Ordinary people

Gearoid was already sitting at the table. He must’ve slipped in while the kettle was declaring its readiness. Upright, armed with an A4 folder, he assumes the role of dispenser of closed questions that preempt all answers. A conversational tic that keeps the mood light and away from awkward cul-de-sacs until he gets to the roundabout of discussion. This evening being no different.

“You’re needing a holiday by the looks of ya. You’ll be glad to get it”.

Couldn’t argue with that.

Daithi followed, pebbled dashed in freckles he’d picked up on a knock-down price holiday to Turkey. He and the family stayed within expertise-assuming distance of an ISIS controlled peninsula where it wouldn’t be unusual to see a few Kalashnikovs touted above heads of youngsters with little idea what they’re using them for. Everyone laughed the laugh that’s casual shorthand between folk reared within a square mile of where they sit on the first Wednesday of enough months for them to have added and shed layers of coats beneath signs bearing LOLs of a different meaning to the modern day, and modern-day thinkers executed back in the last century. He went on to explain the geographical nuances of the region, oozing the ease, softer enunciation and ten-year-younger glow of a man who had the luck to be able to brandish a pen above his head in lecture halls. Feeling it heavier at times than the weapons held by his neighbours round the table. He wasn’t altogether sure what he was aiming his pen at. Wisdom can’t be learned, it can only be lived. And even then…

Gary and Carole dismissed the offer of tea with a synchronised stretch of their palms as they apologised for being late. That traffic’s a killer. The Council is useless. Public services are a joke round here. So many ordinary people of the North so often talk about how they have more that unites than separates them. The everyday exchanges between these chequered folk prove it but they rarely matter to anyone unconcerned with everyday matters round here.

A quick re-cap then straight to the critical question: How did you get on since? One of those catch-all questions equally applicable to the mundane and the malevolent. An open question that works at the speed of an answer that can’t be preempted. With everyday matters, one can never be sure.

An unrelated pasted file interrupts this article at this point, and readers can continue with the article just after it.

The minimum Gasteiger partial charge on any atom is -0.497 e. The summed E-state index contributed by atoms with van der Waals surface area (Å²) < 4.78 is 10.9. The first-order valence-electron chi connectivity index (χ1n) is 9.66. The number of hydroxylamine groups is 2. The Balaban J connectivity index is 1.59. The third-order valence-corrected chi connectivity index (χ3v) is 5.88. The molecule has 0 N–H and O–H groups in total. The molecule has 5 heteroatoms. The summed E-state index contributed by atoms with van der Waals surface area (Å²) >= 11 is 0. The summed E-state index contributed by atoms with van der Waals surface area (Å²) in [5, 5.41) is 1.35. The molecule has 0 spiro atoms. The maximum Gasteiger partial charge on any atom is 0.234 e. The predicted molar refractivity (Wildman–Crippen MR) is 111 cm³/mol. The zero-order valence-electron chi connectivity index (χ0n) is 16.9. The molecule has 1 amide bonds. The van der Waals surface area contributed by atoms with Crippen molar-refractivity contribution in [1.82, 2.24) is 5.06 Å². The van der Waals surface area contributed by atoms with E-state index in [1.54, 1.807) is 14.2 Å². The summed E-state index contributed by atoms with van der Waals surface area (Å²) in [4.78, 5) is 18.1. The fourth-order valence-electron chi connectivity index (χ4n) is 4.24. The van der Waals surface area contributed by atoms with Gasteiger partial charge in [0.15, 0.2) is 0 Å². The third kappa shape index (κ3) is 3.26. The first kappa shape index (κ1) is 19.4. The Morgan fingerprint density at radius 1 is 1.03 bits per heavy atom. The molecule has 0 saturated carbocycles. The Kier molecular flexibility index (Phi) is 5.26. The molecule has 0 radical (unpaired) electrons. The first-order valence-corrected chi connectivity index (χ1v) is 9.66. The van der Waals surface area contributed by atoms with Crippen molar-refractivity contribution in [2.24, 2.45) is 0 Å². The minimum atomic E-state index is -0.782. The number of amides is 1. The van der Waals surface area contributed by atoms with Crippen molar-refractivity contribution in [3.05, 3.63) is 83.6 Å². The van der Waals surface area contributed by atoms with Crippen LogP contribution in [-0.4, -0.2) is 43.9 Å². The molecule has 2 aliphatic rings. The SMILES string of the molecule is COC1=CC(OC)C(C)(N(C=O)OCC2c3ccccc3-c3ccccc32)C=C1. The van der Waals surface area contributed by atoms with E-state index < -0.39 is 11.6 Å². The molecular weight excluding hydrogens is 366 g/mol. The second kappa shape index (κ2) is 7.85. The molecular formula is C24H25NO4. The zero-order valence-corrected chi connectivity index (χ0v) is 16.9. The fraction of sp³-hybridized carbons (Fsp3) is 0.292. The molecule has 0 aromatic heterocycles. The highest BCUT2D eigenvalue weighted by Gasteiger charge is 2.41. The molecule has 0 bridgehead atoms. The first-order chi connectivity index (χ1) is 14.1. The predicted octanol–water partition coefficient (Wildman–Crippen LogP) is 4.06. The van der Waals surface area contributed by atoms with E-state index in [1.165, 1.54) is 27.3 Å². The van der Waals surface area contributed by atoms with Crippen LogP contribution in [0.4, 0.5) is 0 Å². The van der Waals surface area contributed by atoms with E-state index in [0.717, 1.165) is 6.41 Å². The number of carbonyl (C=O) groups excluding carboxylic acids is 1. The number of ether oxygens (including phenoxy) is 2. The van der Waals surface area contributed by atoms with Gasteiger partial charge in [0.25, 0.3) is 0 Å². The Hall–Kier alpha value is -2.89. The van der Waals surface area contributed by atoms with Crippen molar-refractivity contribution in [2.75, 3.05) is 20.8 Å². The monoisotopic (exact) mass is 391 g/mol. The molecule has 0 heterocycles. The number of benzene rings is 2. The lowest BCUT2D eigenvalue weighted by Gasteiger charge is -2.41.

Carole broke off the nap her chin was enjoying on her thumbs. Concentrating on wiping away invisible crumbs from the table, she felt confident her people would have no problem working together with everyone else’s people. She only had time to speak to half of hers, and the half she spoke to couldn’t envisage any arguments against it from the other half.

“There’s nothing to lose at this stage”, she wistfully shrugged working the last stubborn non-stain.

How did everyone else get on?

“If it means us all having a chance at getting the money, then we’d have no problem with it either”. A more tempered show of enthusiasm from an unsubtle Gearoid; softening his own bluntness with a follow-up insistence that it makes sense, before proceeding to expose the delicacy of common sense by insisting everyone was dancing round it.

Daithi kept his head down throughout the exchange in earnest contemplation. His affirmative nod was out before his words. All this single identity work, he bellowed. How many more years of it can they really get out of it? If each community hasn’t managed to get on with itself by now then it’s never going to happen. And the arrogance of us to think we’re the only two communities out there. There’s more than us! His hands raised aloft in lieu of a Chrissake he hadn’t the stomach to add. Either way, his people had no problem. Buiochas le Dia, he thought to himself. Probably.

Shuffling awkwardly in her seat, Carole wondered aloud about that other crowd.

“What about them?”, arch-eye-browed Gearoid in rhetorical unease hoping everyone would quickly move on from Carole’s political first cousins, so to speak.

Layers of imaginary dust were wiped from the table before everyone conceded the need to bring them on board; to give them the opportunity to prove everybody right by giving them first flat refusal to sign up. Besides, what’s a few years of cold shoulders between groups essentially united under the one Union Jack when you think about it? But isn’t that the problem – thinking about it. No-one thinks about it too loudly.

The thirty seconds of silence were meant as a resigned approval of what must happen.

“See how you get on then”

An order to point the diplomacy shuttle in a sideways direction.

As if by some afterthought that too much had been conceded, Daithi issued a two-week deadline till the next gathering. Carole politely asked if putting it back half an hour would be better. The traffic and all. Gary echoed her request, claiming it would give him time for a shower after coming in from a day’s work covered in paint, while Gearoid cautioned against inviting the flies in next time. The annoying wee b*stards, he added before taking his leave and forgetting to bring his furtive glance with him as he emerged from the building.

Ordinary people; doing everyday things.

4 thoughts on “Ordinary people

  1. And so another pointless meeting ticks its box! There’s a saying near these parts for why things can’t change, it’s because “it’s aye been” – always been this way.

      • Bet they had more animated conversations about the drop in quality of the custard creams.

      • I don’t think so, or I would’ve joined in. It’s hard to believe in a better place; but it’s generally not the ordinary folk contending with busy lives trying to do their bit that annoys me most. It’s the desertion of any leadership and the burden those doing the deserting have put on them.

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